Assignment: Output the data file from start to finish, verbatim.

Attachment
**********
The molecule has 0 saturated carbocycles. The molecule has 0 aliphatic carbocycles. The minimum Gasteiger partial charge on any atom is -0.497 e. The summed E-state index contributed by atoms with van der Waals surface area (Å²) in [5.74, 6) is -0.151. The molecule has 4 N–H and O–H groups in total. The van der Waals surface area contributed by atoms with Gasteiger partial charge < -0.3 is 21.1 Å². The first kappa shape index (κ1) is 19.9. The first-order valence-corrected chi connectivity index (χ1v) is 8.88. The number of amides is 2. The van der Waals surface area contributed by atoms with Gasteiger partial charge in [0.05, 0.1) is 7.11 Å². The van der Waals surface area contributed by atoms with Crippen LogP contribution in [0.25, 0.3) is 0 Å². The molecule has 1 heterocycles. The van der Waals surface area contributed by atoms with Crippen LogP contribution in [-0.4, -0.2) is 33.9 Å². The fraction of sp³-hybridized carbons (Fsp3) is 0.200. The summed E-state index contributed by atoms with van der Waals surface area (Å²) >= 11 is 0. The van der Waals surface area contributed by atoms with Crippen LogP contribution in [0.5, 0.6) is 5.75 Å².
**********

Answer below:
The molecule has 0 saturated carbocycles. The molecule has 0 aliphatic carbocycles. The minimum Gasteiger partial charge on any atom is -0.497 e. The summed E-state index contributed by atoms with van der Waals surface area (Å²) in [5.74, 6) is -0.151. The molecule has 4 N–H and O–H groups in total. The van der Waals surface area contributed by atoms with Gasteiger partial charge < -0.3 is 21.1 Å². The first kappa shape index (κ1) is 19.9. The first-order valence-corrected chi connectivity index (χ1v) is 8.88. The number of amides is 2. The van der Waals surface area contributed by atoms with Gasteiger partial charge in [0.05, 0.1) is 7.11 Å². The van der Waals surface area contributed by atoms with Crippen LogP contribution in [0.25, 0.3) is 0 Å². The molecule has 1 heterocycles. The van der Waals surface area contributed by atoms with Crippen LogP contribution in [-0.4, -0.2) is 33.9 Å². The fraction of sp³-hybridized carbons (Fsp3) is 0.200. The summed E-state index contributed by atoms with van der Waals surface area (Å²) >= 11 is 0. The van der Waals surface area contributed by atoms with Crippen LogP contribution in [0.5, 0.6) is 5.75 Å².